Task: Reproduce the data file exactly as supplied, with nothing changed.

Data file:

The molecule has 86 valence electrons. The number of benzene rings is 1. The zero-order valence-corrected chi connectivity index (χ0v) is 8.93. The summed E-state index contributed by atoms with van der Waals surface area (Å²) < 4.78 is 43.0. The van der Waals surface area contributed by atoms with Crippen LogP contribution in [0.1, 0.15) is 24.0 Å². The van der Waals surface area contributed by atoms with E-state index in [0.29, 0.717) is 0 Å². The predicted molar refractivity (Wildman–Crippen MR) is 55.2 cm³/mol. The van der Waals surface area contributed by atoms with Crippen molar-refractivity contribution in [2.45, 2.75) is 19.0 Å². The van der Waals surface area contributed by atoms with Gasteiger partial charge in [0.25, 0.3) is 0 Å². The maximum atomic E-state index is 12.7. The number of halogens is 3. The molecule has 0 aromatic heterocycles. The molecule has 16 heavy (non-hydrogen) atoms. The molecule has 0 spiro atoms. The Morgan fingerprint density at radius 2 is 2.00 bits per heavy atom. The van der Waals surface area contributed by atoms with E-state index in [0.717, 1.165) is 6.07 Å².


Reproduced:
The molecule has 86 valence electrons. The number of benzene rings is 1. The zero-order valence-corrected chi connectivity index (χ0v) is 8.93. The summed E-state index contributed by atoms with van der Waals surface area (Å²) < 4.78 is 43.0. The van der Waals surface area contributed by atoms with Crippen LogP contribution in [0.1, 0.15) is 24.0 Å². The van der Waals surface area contributed by atoms with E-state index in [0.29, 0.717) is 0 Å². The predicted molar refractivity (Wildman–Crippen MR) is 55.2 cm³/mol. The van der Waals surface area contributed by atoms with Crippen molar-refractivity contribution in [2.45, 2.75) is 19.0 Å². The van der Waals surface area contributed by atoms with Gasteiger partial charge in [0.25, 0.3) is 0 Å². The maximum atomic E-state index is 12.7. The number of halogens is 3. The molecule has 0 aromatic heterocycles. The molecule has 16 heavy (non-hydrogen) atoms. The molecule has 0 spiro atoms. The Morgan fingerprint density at radius 2 is 2.00 bits per heavy atom. The van der Waals surface area contributed by atoms with E-state index in [0.717, 1.165) is 6.07 Å².